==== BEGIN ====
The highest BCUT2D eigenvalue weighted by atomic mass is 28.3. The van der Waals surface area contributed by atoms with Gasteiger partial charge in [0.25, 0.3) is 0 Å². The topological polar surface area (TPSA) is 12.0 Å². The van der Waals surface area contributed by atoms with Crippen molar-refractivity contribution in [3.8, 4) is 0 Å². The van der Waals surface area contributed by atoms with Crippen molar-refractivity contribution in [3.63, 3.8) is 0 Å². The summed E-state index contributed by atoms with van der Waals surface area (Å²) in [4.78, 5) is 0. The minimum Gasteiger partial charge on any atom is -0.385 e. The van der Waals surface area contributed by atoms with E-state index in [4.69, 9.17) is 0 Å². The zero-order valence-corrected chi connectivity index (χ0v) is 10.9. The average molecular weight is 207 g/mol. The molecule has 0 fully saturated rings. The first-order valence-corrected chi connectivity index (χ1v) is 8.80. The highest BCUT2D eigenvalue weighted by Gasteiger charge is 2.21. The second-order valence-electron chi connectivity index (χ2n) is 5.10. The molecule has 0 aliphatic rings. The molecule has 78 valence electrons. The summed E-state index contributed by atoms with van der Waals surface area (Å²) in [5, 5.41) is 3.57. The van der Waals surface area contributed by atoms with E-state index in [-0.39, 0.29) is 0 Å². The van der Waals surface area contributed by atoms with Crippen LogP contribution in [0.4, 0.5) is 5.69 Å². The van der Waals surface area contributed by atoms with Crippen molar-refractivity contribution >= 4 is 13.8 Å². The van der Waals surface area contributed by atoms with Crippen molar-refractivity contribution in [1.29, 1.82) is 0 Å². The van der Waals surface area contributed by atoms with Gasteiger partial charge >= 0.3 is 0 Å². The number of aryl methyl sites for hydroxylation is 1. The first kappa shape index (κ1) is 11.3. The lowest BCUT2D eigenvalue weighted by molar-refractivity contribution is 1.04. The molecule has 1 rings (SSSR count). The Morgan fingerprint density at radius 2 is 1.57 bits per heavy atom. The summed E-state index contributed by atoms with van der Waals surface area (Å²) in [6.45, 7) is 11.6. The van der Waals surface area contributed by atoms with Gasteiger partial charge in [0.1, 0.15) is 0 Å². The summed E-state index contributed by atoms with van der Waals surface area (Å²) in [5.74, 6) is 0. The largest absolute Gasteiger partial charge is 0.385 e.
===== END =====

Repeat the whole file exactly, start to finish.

The highest BCUT2D eigenvalue weighted by atomic mass is 28.3. The van der Waals surface area contributed by atoms with Gasteiger partial charge in [0.25, 0.3) is 0 Å². The topological polar surface area (TPSA) is 12.0 Å². The van der Waals surface area contributed by atoms with Crippen molar-refractivity contribution in [3.8, 4) is 0 Å². The van der Waals surface area contributed by atoms with Crippen molar-refractivity contribution in [3.63, 3.8) is 0 Å². The summed E-state index contributed by atoms with van der Waals surface area (Å²) in [4.78, 5) is 0. The minimum Gasteiger partial charge on any atom is -0.385 e. The van der Waals surface area contributed by atoms with E-state index in [4.69, 9.17) is 0 Å². The zero-order valence-corrected chi connectivity index (χ0v) is 10.9. The average molecular weight is 207 g/mol. The molecule has 0 fully saturated rings. The first-order valence-corrected chi connectivity index (χ1v) is 8.80. The highest BCUT2D eigenvalue weighted by Gasteiger charge is 2.21. The second-order valence-electron chi connectivity index (χ2n) is 5.10. The molecule has 0 aliphatic rings. The molecule has 78 valence electrons. The summed E-state index contributed by atoms with van der Waals surface area (Å²) in [5, 5.41) is 3.57. The van der Waals surface area contributed by atoms with E-state index in [-0.39, 0.29) is 0 Å². The van der Waals surface area contributed by atoms with Crippen LogP contribution in [0.4, 0.5) is 5.69 Å². The van der Waals surface area contributed by atoms with Crippen molar-refractivity contribution >= 4 is 13.8 Å². The van der Waals surface area contributed by atoms with Crippen molar-refractivity contribution in [1.29, 1.82) is 0 Å². The van der Waals surface area contributed by atoms with Gasteiger partial charge >= 0.3 is 0 Å². The number of aryl methyl sites for hydroxylation is 1. The first kappa shape index (κ1) is 11.3. The lowest BCUT2D eigenvalue weighted by molar-refractivity contribution is 1.04. The molecule has 1 rings (SSSR count). The Morgan fingerprint density at radius 2 is 1.57 bits per heavy atom. The summed E-state index contributed by atoms with van der Waals surface area (Å²) in [6.45, 7) is 11.6. The van der Waals surface area contributed by atoms with Gasteiger partial charge in [0.1, 0.15) is 0 Å². The summed E-state index contributed by atoms with van der Waals surface area (Å²) in [5.74, 6) is 0. The largest absolute Gasteiger partial charge is 0.385 e.